The highlights from a riveting third day’s play at the Wanderers, dominated by uneven bounce and players taking blows to the body
South Africa 194 and 69 for 1 (Elgar 29*, Amla 27*, Shami 1-15) need another 172 runs to beat India 187 and 247
Live scorecard and ball-by-ball details
The wildly fascinating and dangerous Wanderers Test continued the rollercoaster ride in the first session of the fourth day with Dean Elgar and Hashim Amla courageously fronting up and ending the truncated first session with an unbeaten 64-run stand for the second wicket. South Africa now need 172 runs and India nine wickets to win this Test played in highly unusual circumstances and conditions.
Overnight and early-morning rain added drama to an already volatile situation after play was suspended on the third evening owing to concerns around player safety. The ball bounced extravagantly and seamed prodigiously on this surface, but on the third evening the umpires took the teams off so they could consult with the match referee on how to go about the game. It was decided to continue playing in the hope that the pitch would settle down, especially once the ball got older and softer. Wet outfield and a damp top surface of the pitch then delayed the start by an hour; the dampness of the pitch might come in question yet.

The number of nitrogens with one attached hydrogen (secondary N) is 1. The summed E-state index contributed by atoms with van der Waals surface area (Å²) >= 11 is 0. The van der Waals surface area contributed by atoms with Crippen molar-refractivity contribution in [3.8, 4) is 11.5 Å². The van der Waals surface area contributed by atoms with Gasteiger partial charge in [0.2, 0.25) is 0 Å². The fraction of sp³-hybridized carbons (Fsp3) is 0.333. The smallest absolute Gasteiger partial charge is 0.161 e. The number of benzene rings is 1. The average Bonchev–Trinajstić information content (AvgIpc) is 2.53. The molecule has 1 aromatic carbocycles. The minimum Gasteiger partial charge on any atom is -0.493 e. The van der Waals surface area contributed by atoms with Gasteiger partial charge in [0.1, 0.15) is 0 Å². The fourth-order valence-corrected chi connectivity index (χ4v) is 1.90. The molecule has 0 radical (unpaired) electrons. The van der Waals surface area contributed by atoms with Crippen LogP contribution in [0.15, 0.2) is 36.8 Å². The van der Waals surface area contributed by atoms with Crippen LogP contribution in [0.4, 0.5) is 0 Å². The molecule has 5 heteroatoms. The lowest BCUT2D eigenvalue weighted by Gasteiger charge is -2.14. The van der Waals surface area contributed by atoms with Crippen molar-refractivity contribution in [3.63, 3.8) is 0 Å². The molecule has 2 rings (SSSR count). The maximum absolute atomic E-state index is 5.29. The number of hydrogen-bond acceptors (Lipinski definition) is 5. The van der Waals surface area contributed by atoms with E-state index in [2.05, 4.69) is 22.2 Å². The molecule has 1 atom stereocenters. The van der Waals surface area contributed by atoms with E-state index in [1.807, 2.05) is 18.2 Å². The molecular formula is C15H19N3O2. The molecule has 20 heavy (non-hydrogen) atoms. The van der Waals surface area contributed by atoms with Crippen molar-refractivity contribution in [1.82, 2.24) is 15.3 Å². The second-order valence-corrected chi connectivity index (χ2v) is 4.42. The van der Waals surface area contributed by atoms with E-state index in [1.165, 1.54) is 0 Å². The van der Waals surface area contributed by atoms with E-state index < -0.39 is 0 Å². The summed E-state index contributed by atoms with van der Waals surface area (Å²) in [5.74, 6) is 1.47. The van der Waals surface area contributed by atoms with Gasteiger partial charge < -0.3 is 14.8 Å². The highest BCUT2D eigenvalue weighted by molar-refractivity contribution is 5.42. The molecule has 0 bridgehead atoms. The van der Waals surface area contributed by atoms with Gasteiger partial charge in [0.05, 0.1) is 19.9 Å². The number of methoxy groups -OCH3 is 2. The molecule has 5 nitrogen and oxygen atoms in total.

Once the play began, though, Elgar and Amla showed the courage to match India’s. Having taken four blows on the third evening, and having cleared a concussion test, Elgar wore one on the glove in the morning, and was often hit high on the bat by length balls. He didn’t flinch or back away, though, which, no matter the result of the Test, should be a fitting reply to those who doubted the genuineness of his reaction to being hit on the third evening.
Amla was more fluent and in control. After Jasprit Bumrah began the day with five wides over Parthiv Patel’s head, Mohammed Shami provided Amla two balls to cut. They were fetched from the boundary, and that was the last we saw of Shami in the session.
Sixteen of Elgar’s 29 runs came behind square, and mostly through nudges for one. He once threw his hands at a wide length ball, and the edge flew over the slips. There was one flashy cut in front of square. Amla’s exaggerated shuffle continued, allowing him to leave alone balls outside off and also use spaces on the on-side.
The problem for the bowlers remained too much seam. When the ball moved, it moved too much to hit the edge, something South Africa encountered too.